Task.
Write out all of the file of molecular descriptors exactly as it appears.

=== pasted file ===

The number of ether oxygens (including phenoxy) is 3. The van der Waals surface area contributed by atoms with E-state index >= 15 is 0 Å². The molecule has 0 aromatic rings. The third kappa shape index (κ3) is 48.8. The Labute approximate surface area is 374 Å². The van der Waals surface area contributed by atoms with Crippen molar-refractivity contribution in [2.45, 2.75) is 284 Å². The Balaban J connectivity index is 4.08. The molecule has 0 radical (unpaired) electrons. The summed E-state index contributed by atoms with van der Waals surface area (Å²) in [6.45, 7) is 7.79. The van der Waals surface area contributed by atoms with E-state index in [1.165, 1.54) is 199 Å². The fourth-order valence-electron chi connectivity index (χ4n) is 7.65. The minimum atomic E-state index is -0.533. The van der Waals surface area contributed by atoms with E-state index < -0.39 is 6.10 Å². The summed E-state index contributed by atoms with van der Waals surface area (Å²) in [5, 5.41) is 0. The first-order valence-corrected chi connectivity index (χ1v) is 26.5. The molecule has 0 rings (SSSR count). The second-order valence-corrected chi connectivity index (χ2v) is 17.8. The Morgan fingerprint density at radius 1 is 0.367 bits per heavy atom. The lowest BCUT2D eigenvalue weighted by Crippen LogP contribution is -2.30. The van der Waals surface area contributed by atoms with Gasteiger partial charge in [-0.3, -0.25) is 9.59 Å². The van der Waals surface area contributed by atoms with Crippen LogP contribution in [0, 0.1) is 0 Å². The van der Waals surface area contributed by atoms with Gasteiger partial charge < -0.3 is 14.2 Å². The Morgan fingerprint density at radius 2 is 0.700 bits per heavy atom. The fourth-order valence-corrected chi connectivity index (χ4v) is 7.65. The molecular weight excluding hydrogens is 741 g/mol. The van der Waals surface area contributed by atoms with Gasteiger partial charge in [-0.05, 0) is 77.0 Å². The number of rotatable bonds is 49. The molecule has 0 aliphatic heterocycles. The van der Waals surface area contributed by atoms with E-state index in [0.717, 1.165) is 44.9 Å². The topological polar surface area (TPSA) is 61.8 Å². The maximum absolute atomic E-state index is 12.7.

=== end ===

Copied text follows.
The number of ether oxygens (including phenoxy) is 3. The van der Waals surface area contributed by atoms with E-state index >= 15 is 0 Å². The molecule has 0 aromatic rings. The third kappa shape index (κ3) is 48.8. The Labute approximate surface area is 374 Å². The van der Waals surface area contributed by atoms with Crippen molar-refractivity contribution in [2.45, 2.75) is 284 Å². The Balaban J connectivity index is 4.08. The molecule has 0 radical (unpaired) electrons. The summed E-state index contributed by atoms with van der Waals surface area (Å²) in [6.45, 7) is 7.79. The van der Waals surface area contributed by atoms with E-state index in [1.165, 1.54) is 199 Å². The fourth-order valence-electron chi connectivity index (χ4n) is 7.65. The minimum atomic E-state index is -0.533. The van der Waals surface area contributed by atoms with E-state index < -0.39 is 6.10 Å². The summed E-state index contributed by atoms with van der Waals surface area (Å²) in [5, 5.41) is 0. The first-order valence-corrected chi connectivity index (χ1v) is 26.5. The molecule has 0 rings (SSSR count). The second-order valence-corrected chi connectivity index (χ2v) is 17.8. The Morgan fingerprint density at radius 1 is 0.367 bits per heavy atom. The lowest BCUT2D eigenvalue weighted by Crippen LogP contribution is -2.30. The van der Waals surface area contributed by atoms with Gasteiger partial charge in [-0.3, -0.25) is 9.59 Å². The van der Waals surface area contributed by atoms with Crippen LogP contribution in [0, 0.1) is 0 Å². The van der Waals surface area contributed by atoms with Gasteiger partial charge < -0.3 is 14.2 Å². The Morgan fingerprint density at radius 2 is 0.700 bits per heavy atom. The fourth-order valence-corrected chi connectivity index (χ4v) is 7.65. The molecular weight excluding hydrogens is 741 g/mol. The van der Waals surface area contributed by atoms with Gasteiger partial charge in [-0.05, 0) is 77.0 Å². The number of rotatable bonds is 49. The molecule has 0 aliphatic heterocycles. The van der Waals surface area contributed by atoms with E-state index in [0.717, 1.165) is 44.9 Å². The topological polar surface area (TPSA) is 61.8 Å². The maximum absolute atomic E-state index is 12.7.